Next, what’s their uptime guarantee? If you have a 99.999% uptime guarantee, that means you are only likely to be out at a maximum of 6 min in the course of the year. That’s pretty good. Anything less than that you might have to worry about.

Next, what is the support response time that your provider is going to provide for you? If they say 24/7 support, what does that exactly mean? Does that mean you are going to have a voice mail response where you leave a message and wait for an answer or going to have live people there available by chat and email,who are actually responding to your needs? I don’t know about you, but when I am working on a Sunday at midnight, and I have a problem, I want them to call me right then. I don’t want to wait till Monday when it’s too late to meet my client’s demands. It’s critical that you have the people behind you when you have a problem.

Next, you want to understand the pricing policies or the pricing policies outline clearly, so you understand what you are paying for. Do you know when something is going to incur additional charge? Do you know how it’s computed, and when you are going to be billed? And can you get copies of the bills? You think that would be an easy thing to do, but sometimes you can’t even find out what you are paying and how it’s computed.

The next thing you need to know is that your service provider can actually configure a solution to meet your unique requirements. You want a box and an environment that does everything you need,no more or no less. If your requirements are unique and more complicated or process heavy, you want to make sure you get an environment configured that supports your business the way you need it. So, you want to also be able to configure based on users, computing power, storage capabilities, and RAM, and you want a device that meets your needs.

Finally, you really need to understand what kind of user experience this provider is going to provide you. It’s very critical that the users and your organizations can get the work done in the way that works for them. How easy is it going to be to get into the environment, to get your data migrated to that system, and then to work on a regular basis in that environment? Migrating data is something you need to be really clear on with that service provider. You need to understand what the services will be during that process and if there is going to an additional charge to move your data into that environment.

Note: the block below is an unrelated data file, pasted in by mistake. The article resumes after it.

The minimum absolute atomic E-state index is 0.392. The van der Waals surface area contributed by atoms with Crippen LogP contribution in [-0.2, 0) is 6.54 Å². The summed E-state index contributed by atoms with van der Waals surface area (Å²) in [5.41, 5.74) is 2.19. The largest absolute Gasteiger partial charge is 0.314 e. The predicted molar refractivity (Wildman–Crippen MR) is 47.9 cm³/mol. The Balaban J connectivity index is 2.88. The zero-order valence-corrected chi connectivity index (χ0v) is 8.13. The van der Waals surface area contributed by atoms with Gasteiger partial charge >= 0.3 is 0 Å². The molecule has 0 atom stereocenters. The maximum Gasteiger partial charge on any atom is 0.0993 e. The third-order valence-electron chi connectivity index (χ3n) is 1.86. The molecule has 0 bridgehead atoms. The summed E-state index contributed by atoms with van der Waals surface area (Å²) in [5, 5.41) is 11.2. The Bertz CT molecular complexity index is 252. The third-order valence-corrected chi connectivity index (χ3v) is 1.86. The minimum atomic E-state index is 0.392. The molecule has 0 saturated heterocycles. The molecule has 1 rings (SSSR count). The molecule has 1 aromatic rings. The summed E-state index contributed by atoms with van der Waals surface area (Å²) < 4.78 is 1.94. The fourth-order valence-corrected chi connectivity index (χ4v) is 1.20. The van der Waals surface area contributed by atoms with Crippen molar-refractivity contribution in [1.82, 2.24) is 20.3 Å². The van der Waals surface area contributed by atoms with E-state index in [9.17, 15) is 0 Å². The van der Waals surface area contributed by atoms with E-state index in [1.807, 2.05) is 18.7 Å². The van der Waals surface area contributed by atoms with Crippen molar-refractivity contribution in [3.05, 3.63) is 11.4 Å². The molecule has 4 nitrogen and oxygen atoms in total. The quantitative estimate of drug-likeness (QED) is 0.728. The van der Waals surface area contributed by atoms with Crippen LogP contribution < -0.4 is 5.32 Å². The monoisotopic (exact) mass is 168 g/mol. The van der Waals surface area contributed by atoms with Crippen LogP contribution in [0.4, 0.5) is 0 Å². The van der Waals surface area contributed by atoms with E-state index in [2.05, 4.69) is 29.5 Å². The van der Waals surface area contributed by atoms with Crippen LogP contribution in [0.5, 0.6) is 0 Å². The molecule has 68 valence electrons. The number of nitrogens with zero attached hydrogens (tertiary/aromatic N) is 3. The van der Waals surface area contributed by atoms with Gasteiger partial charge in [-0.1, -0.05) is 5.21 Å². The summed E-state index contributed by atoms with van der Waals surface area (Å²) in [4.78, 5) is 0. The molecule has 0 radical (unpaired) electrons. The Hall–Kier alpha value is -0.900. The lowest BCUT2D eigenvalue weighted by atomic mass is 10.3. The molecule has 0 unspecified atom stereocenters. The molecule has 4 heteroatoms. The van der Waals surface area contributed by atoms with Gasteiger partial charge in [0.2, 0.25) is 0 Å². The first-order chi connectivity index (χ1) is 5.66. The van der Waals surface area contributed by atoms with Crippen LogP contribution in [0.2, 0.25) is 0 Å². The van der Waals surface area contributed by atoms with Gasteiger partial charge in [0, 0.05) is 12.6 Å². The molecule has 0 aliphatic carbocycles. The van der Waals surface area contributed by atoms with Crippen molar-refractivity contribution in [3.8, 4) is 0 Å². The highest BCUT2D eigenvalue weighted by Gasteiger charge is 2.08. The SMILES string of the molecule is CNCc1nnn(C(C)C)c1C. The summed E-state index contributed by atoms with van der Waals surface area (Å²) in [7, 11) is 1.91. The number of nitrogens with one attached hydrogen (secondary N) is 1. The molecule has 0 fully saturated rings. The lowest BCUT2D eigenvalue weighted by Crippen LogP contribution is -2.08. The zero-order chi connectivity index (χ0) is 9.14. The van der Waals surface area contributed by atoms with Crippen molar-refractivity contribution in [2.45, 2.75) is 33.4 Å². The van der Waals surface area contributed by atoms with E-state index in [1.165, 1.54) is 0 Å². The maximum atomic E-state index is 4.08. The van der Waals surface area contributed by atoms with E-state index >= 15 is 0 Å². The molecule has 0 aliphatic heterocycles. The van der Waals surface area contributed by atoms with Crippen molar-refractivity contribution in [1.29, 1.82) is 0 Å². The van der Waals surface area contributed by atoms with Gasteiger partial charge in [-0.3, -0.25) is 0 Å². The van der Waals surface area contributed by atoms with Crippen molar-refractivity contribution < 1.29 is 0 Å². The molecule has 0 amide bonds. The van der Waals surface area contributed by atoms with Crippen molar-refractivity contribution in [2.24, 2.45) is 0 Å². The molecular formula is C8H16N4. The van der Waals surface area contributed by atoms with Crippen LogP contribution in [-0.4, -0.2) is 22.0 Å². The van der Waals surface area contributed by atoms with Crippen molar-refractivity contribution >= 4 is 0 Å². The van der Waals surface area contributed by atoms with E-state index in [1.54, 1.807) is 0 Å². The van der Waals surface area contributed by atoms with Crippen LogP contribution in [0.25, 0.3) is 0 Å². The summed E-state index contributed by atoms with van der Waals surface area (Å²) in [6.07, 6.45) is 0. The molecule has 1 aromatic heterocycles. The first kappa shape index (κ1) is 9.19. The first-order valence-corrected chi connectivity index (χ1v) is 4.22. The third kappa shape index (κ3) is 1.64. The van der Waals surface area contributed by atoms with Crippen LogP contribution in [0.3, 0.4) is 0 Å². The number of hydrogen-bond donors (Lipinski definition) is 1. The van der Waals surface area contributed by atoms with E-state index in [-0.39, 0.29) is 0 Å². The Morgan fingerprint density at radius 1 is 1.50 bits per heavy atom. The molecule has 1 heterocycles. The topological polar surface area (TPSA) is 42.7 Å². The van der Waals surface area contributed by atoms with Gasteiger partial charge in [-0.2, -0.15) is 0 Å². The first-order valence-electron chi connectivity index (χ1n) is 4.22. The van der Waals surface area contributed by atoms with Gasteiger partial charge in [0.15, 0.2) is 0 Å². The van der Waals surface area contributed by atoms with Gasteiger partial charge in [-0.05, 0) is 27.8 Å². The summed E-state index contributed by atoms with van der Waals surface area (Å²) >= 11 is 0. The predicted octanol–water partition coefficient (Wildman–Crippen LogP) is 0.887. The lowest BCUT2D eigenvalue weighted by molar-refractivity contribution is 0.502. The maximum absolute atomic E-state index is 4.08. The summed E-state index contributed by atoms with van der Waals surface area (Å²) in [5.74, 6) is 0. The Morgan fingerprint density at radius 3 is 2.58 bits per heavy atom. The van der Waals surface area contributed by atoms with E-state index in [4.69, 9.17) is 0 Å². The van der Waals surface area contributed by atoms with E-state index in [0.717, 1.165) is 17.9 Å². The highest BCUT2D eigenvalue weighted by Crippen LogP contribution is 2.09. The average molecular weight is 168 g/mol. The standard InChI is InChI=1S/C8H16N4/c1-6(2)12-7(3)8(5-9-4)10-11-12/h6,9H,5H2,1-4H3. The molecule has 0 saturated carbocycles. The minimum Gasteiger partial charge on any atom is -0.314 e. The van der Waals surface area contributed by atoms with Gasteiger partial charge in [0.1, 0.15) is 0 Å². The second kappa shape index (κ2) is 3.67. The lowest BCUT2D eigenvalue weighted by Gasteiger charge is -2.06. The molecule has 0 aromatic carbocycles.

You also want to have access to training and support for all of your users again when you need it. The next thing you want to do is to check out the customer reviews so that you understand what people like you think about the system that you are considering. You want to go to Serchen; you want to go Google and Facebook and see what’s out there in the marketplace about that provider that you might be considering.

I don’t know about you, but I have actually been through a hosting provider problem. We actually had a ransomware attack when my data was stored in a private cloud. My data was down, my team was down, and there were other folks that had taxes that were unable to function.So, having a clear understanding of all these components is critical to your own business success and continuity.

Next Up

In the next video of the series, Geni Whitehouse interviews Joanie Mann about the critical aspects of cloud hosting like infrastructure, security, and performance that you should know.